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Whether you’re working on a farm or a vehicle, you can use the Lincoln Pro MIG 180 welder for light fabrication projects such as farm machinery, farming equipment, or home projects.
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In order to weld thicker materials, you will need higher input voltage such as 208/230 volts in order to use the Pro MIG 180. There is no denying that Lincoln Electric is a well-known name when it comes to quality welders, and the Lincoln Pro MIG 180 is no different.
The purpose of this review is to examine Lincoln’s Pro MIG 180 from the standpoint of a professional, examining its most important features, pros and cons.
By the end of the review, we will be able to make an informed recommendation on whether it’s worth your money.
Lincoln Pro MIG 180 Review
Despite being a flux core welder, the Lincoln Pro MIG 180 can also be used with a MIG gun. With the dual voltage capacity, the unit is able to handle big jobs as well as small ones. The good news is that you can use it in high voltage as well as low voltage situations with a minimum of effort.
When you move the control knob for each sheet, you can instantly change the output level for that sheet. It is possible to use a 120V option when working on lightweight steel or aluminum at home, in a small business, or even when camping. The option of welding thick metal with a 208/230V supply is available when welding thick metal.
As a result of its ability to weld both heavy and light materials, Lincoln Pro MIG 180 clearly demonstrates its versatility.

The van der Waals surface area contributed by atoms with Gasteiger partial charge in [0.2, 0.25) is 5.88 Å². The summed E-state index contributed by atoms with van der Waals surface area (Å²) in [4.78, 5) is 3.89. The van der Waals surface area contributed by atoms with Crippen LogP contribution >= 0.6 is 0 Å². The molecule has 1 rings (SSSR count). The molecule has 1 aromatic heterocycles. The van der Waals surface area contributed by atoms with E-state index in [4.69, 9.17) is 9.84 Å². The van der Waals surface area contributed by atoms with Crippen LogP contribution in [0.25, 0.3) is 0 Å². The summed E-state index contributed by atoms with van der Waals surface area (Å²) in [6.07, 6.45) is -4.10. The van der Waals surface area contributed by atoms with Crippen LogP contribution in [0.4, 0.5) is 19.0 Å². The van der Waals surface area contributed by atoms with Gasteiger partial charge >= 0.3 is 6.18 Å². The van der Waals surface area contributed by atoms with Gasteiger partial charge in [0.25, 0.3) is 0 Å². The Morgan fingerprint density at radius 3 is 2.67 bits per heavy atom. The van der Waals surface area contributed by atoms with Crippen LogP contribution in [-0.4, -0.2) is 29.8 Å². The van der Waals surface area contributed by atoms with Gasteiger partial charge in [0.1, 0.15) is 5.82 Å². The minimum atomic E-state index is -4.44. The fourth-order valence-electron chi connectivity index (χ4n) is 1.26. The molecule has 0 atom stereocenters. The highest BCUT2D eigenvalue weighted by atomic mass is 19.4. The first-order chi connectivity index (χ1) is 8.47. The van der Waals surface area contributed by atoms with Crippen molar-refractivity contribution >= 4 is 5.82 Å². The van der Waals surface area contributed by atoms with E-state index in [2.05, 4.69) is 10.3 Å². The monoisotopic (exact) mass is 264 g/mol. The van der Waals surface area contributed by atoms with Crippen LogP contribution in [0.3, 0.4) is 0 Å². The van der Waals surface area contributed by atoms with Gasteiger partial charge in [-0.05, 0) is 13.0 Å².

Due to its dual voltage capability, the Black & Decker LCC100D can be used both at home and in industrial environments. As it weighs 66 pounds overall, it is easy to move around. In order to transport it efficiently, you will need a wheel cart.
Additionally, It features ergonomic grips that will keep your hands safe while using it.
Lincoln Pro MIG 180 Specs and Key Features
208 volt / 230 Volt Input Power
Unlike most MIG welding machines, this one is rated to be used with a 208 volt circuit, which is the same thing as a 120 volt circuit. It may seem strange at first to consider 208 volts as a line to line voltage, but 120 volts are considered to be line to neutral voltages, while 208 volts are line to line voltages.
Small HVAC systems, electric lights, radios and televisions are all suitable to be powered by this voltage.
180 Amp Output
You can get a higher output power from your machine when you use 230 or 220 volt input power. The output power will range between 30 and 180 amps.
Easy to Set Controls
In order to start welding, you will need to turn exactly two knobs on this welding machine. There are clear markings so you can set them according to the material that you will weld. The knobs are easy to turn.
Heavy Duty Wire Drive
This Lincoln welder features an adjustable heavy-duty wire drive. By adjusting your wire drive to accommodate the diameter and speed of your wire, you will reduce the chance of crushing or tangles occurring during operation.
Cast Aluminum Gear Box
This machine is made sturdy and durable by its cast aluminum gear box. Aluminum is a strong and corrosion-resistant material.
This product is reliable and has a long shelf life. Because of its strength and weight, cast aluminum also enhances the stability of the gear box.
As a result, the gear box is less noisy. Cast aluminum reduces vibrations, so it absorbs most of the noise made when welding. A quiet, powerful, and durable machine is the result.
Welds a variety of Metals
Welding with a Lincoln welder can be done on many types of metals, as well as thicker metal items than you can weld with a stick welder.
Plate steel can be welded from 14 inches thick to 1 inch thick without any issues. Welding 24 gauge sheet metal up to 3/16″ thick is possible. You can use it for:
Lincoln Pro MIG 180 : Infographic Review
Additional Features of the Lincoln Pro MIG 180
- Control knob with two positions
- Drive system is completely adjustable
- Brass-to-brass gun connection
- The precision-machined, cast aluminum gearbox delivers exceptional strength and durability
- Numeric drive tension indicator that is easy to turn